Supreme Court of Canada
Collette v. Ponton,  S.C.R. 713
Collette v. Ponton
1931: May 15.
Present: Anglin C.J.C. and Rinfret, Lamont, Smith and Cannon JJ.
ON APPEAL FROM THE COURT OF KING’S BENCH, APPEAL SIDE, PROVINCE OF QUEBEC
Evidence—Marriage—Motor vehicle—Accident—Failure to fyle marriage certificate—Art. 159 C.C.
APPEAL by the defendant appellant from the decision of the Court of King’s Bench, appeal side, province of Quebec, affirming the judgment of the Superior Court, Loranger J., and maintaining the respondent’s action.
The appellant was the owner of a motor truck which was parked in front of his grocery store. One Mrs. Marie Anne Carreau, the alleged wife of the respondent, was standing on the sidewalk just behind the motor truck and when the street car she was waiting for came along she left the sidewalk to reach the street car, but, before reaching the street car, she was hit by the truck of the appellant suddenly started on reverse in order to avoid another accident. She was thrown on the pavement and she suffered a broken wrist. The respondent alleged that he was married to Mrs. Carreau, in the province of Quebec and that they passed a marriage contract stating that they would be in community as to property, and he therefore took alone the action in damages against the appellant for $15,537.10.
The appellant, by his contestation, declared that he was ignorant of the alleged marriage between the plaintiff and Mrs. Carreau and declined responsibility on the ground that the accident was due to the negligence of Mrs. Carreau herself. Judgment was given in the Superior Court by Loranger J. for $3,087.10, which judgment was affirmed by the appellate court.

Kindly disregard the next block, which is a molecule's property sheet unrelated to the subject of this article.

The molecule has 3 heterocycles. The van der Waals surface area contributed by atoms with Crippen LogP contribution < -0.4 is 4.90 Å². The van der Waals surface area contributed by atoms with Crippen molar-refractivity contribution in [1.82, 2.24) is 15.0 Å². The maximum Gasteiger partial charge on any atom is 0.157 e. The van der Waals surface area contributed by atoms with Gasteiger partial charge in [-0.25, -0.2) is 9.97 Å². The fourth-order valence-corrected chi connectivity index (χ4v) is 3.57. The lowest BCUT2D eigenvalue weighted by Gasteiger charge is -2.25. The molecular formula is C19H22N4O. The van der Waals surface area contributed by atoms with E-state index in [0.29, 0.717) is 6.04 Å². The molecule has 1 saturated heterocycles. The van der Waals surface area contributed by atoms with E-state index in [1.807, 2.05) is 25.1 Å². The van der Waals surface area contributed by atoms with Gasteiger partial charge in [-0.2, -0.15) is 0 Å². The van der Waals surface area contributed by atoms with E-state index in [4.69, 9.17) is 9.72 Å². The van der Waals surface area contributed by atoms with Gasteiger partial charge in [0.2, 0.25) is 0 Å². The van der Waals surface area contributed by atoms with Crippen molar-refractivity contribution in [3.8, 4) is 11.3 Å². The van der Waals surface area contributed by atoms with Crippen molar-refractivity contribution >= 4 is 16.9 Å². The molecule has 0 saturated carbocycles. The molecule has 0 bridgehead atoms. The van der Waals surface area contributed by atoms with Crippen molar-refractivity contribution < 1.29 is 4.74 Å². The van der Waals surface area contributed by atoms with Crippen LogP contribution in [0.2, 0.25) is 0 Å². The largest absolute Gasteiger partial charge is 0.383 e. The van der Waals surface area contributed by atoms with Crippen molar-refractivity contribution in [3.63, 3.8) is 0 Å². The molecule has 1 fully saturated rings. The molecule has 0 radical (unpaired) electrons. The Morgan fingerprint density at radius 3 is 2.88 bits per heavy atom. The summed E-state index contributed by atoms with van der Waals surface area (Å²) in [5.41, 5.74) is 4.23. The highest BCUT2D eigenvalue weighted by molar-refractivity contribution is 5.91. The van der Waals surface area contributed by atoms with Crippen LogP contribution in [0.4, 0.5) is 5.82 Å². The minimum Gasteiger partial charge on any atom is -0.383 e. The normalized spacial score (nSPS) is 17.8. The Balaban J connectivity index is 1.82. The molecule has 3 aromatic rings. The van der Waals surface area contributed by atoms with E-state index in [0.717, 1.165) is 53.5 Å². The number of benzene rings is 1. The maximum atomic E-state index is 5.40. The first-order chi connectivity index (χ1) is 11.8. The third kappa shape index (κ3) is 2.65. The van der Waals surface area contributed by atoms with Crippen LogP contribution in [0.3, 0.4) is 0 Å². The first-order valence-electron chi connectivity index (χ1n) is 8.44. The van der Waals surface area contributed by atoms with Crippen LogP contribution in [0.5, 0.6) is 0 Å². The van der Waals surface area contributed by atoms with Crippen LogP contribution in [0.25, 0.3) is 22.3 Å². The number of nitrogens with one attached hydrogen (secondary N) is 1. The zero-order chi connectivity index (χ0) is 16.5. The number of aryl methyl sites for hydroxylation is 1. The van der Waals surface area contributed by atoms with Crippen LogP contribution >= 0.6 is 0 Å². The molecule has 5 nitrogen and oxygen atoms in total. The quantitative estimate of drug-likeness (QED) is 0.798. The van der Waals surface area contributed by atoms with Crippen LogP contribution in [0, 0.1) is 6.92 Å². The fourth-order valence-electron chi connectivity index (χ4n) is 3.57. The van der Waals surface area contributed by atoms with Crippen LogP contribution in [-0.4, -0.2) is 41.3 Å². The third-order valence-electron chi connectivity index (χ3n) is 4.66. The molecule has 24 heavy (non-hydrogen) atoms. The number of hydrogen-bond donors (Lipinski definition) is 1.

The grounds of appeal were that the alleged marriage between the respondent and Mrs. Marie Anne Carreau had not been legally proven and, therefore, the respondent had absolutely no ground of action; the appellant submitted that article 159 C.C. made it imperative on the respondent to file the certificate of his marriage with Mrs. Carreau, and that even the appellant had no right to make an
admission of their marriage, because such admission would be against public order. The other ground was that the amount of the judgment had been arrived at on an erroneous basis, and that it was therefore exorbitant, arbitrary and most exaggerated and far in excess of the damages which had been suffered by Mrs. Carreau.
The first ground was set aside by the appellate court for the reason that marriage had been proved as a result of the questions put by the appellant’s counsel to the respondent upon his examination on discovery and that there was no question of public order; and, on the second ground, the appellate court affirmed the amount of damages.
The Supreme Court of Canada, after hearing counsel for the appellant and for the respondent, delivered judgment dismissing the appeal with costs.
Appeal dismissed with costs.
Ls. St-Laurent K.C. and M. Delage K.C. for the appellant.
L. E. Beaulieu K.C. for the respondent